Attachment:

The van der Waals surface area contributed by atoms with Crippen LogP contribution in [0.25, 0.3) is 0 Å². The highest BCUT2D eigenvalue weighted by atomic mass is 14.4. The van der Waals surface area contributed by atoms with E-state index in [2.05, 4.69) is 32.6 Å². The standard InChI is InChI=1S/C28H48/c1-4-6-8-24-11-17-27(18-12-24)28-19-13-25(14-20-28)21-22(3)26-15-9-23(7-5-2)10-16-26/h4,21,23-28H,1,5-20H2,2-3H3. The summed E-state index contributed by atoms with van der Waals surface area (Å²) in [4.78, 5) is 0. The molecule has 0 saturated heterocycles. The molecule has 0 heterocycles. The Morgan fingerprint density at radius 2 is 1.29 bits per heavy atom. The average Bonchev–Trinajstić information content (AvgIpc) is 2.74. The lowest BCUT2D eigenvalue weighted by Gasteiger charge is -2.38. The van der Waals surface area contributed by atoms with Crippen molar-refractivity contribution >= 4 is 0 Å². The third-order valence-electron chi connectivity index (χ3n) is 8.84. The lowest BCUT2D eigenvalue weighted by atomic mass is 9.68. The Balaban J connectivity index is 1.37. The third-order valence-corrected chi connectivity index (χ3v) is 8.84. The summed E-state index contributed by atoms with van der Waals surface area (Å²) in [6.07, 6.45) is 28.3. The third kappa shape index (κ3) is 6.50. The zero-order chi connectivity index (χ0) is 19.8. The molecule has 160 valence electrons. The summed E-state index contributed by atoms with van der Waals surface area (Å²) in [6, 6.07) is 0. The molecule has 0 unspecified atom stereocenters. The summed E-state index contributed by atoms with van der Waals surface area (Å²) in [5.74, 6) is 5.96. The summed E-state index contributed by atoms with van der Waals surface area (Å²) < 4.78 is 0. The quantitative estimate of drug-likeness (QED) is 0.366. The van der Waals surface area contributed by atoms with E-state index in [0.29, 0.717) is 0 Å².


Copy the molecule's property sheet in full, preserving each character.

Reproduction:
The van der Waals surface area contributed by atoms with Crippen LogP contribution in [0.25, 0.3) is 0 Å². The highest BCUT2D eigenvalue weighted by atomic mass is 14.4. The van der Waals surface area contributed by atoms with E-state index in [2.05, 4.69) is 32.6 Å². The standard InChI is InChI=1S/C28H48/c1-4-6-8-24-11-17-27(18-12-24)28-19-13-25(14-20-28)21-22(3)26-15-9-23(7-5-2)10-16-26/h4,21,23-28H,1,5-20H2,2-3H3. The summed E-state index contributed by atoms with van der Waals surface area (Å²) in [4.78, 5) is 0. The molecule has 0 saturated heterocycles. The molecule has 0 heterocycles. The Morgan fingerprint density at radius 2 is 1.29 bits per heavy atom. The average Bonchev–Trinajstić information content (AvgIpc) is 2.74. The lowest BCUT2D eigenvalue weighted by Gasteiger charge is -2.38. The van der Waals surface area contributed by atoms with Crippen molar-refractivity contribution >= 4 is 0 Å². The third-order valence-electron chi connectivity index (χ3n) is 8.84. The lowest BCUT2D eigenvalue weighted by atomic mass is 9.68. The Balaban J connectivity index is 1.37. The third-order valence-corrected chi connectivity index (χ3v) is 8.84. The summed E-state index contributed by atoms with van der Waals surface area (Å²) in [6.07, 6.45) is 28.3. The third kappa shape index (κ3) is 6.50. The zero-order chi connectivity index (χ0) is 19.8. The molecule has 160 valence electrons. The summed E-state index contributed by atoms with van der Waals surface area (Å²) in [6, 6.07) is 0. The molecule has 0 unspecified atom stereocenters. The summed E-state index contributed by atoms with van der Waals surface area (Å²) in [5.74, 6) is 5.96. The summed E-state index contributed by atoms with van der Waals surface area (Å²) < 4.78 is 0. The quantitative estimate of drug-likeness (QED) is 0.366. The van der Waals surface area contributed by atoms with E-state index in [0.29, 0.717) is 0 Å².